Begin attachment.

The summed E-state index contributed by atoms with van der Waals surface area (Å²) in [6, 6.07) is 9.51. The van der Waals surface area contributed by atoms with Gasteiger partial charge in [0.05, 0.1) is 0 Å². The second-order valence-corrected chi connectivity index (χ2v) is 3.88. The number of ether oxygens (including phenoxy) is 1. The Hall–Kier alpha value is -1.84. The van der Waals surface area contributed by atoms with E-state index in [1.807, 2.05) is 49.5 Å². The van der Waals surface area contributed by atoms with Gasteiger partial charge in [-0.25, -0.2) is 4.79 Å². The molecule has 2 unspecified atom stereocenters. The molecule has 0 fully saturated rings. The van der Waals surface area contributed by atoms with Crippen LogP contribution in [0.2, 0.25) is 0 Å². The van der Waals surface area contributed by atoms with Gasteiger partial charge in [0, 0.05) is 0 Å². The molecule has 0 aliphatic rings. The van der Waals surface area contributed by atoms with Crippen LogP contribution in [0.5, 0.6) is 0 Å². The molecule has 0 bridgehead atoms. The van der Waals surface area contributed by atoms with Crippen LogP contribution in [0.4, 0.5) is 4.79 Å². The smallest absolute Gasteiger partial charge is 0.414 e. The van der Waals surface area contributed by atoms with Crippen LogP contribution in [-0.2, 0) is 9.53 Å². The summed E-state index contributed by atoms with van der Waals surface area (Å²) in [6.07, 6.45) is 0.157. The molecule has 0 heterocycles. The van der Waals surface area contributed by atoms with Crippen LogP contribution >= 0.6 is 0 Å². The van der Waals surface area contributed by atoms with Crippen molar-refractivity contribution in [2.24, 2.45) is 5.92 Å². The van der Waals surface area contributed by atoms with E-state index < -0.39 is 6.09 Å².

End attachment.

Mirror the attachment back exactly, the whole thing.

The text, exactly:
The summed E-state index contributed by atoms with van der Waals surface area (Å²) in [6, 6.07) is 9.51. The van der Waals surface area contributed by atoms with Gasteiger partial charge in [0.05, 0.1) is 0 Å². The second-order valence-corrected chi connectivity index (χ2v) is 3.88. The number of ether oxygens (including phenoxy) is 1. The Hall–Kier alpha value is -1.84. The van der Waals surface area contributed by atoms with E-state index in [1.807, 2.05) is 49.5 Å². The van der Waals surface area contributed by atoms with Gasteiger partial charge in [-0.25, -0.2) is 4.79 Å². The molecule has 2 unspecified atom stereocenters. The molecule has 0 fully saturated rings. The van der Waals surface area contributed by atoms with Crippen LogP contribution in [0.2, 0.25) is 0 Å². The van der Waals surface area contributed by atoms with Gasteiger partial charge in [0, 0.05) is 0 Å². The molecule has 0 aliphatic rings. The van der Waals surface area contributed by atoms with Crippen LogP contribution in [0.5, 0.6) is 0 Å². The molecule has 0 bridgehead atoms. The van der Waals surface area contributed by atoms with Crippen LogP contribution in [0.4, 0.5) is 4.79 Å². The smallest absolute Gasteiger partial charge is 0.414 e. The van der Waals surface area contributed by atoms with Crippen LogP contribution in [-0.2, 0) is 9.53 Å². The summed E-state index contributed by atoms with van der Waals surface area (Å²) in [6.07, 6.45) is 0.157. The molecule has 0 heterocycles. The van der Waals surface area contributed by atoms with Crippen LogP contribution >= 0.6 is 0 Å². The van der Waals surface area contributed by atoms with Crippen molar-refractivity contribution in [2.24, 2.45) is 5.92 Å². The van der Waals surface area contributed by atoms with E-state index < -0.39 is 6.09 Å².